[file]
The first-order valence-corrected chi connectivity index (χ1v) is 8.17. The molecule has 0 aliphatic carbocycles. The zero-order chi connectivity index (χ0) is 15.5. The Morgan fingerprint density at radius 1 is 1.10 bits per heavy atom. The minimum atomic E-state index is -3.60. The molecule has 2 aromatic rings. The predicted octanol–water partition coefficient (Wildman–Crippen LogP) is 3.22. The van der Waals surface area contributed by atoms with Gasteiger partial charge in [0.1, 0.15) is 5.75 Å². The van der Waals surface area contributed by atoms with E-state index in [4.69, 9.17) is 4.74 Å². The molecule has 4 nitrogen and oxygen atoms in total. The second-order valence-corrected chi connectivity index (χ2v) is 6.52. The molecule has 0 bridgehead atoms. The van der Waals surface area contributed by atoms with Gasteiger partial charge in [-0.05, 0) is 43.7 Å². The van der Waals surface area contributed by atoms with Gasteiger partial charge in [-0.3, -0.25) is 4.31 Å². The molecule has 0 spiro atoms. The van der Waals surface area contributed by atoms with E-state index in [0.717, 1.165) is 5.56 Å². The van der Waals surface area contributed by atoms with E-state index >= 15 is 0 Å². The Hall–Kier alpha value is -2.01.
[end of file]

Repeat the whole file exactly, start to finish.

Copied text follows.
The first-order valence-corrected chi connectivity index (χ1v) is 8.17. The molecule has 0 aliphatic carbocycles. The zero-order chi connectivity index (χ0) is 15.5. The Morgan fingerprint density at radius 1 is 1.10 bits per heavy atom. The minimum atomic E-state index is -3.60. The molecule has 2 aromatic rings. The predicted octanol–water partition coefficient (Wildman–Crippen LogP) is 3.22. The van der Waals surface area contributed by atoms with Gasteiger partial charge in [0.1, 0.15) is 5.75 Å². The van der Waals surface area contributed by atoms with E-state index in [4.69, 9.17) is 4.74 Å². The molecule has 4 nitrogen and oxygen atoms in total. The second-order valence-corrected chi connectivity index (χ2v) is 6.52. The molecule has 0 bridgehead atoms. The van der Waals surface area contributed by atoms with Gasteiger partial charge in [-0.05, 0) is 43.7 Å². The van der Waals surface area contributed by atoms with Gasteiger partial charge in [-0.3, -0.25) is 4.31 Å². The molecule has 0 spiro atoms. The van der Waals surface area contributed by atoms with E-state index in [0.717, 1.165) is 5.56 Å². The van der Waals surface area contributed by atoms with E-state index >= 15 is 0 Å². The Hall–Kier alpha value is -2.01.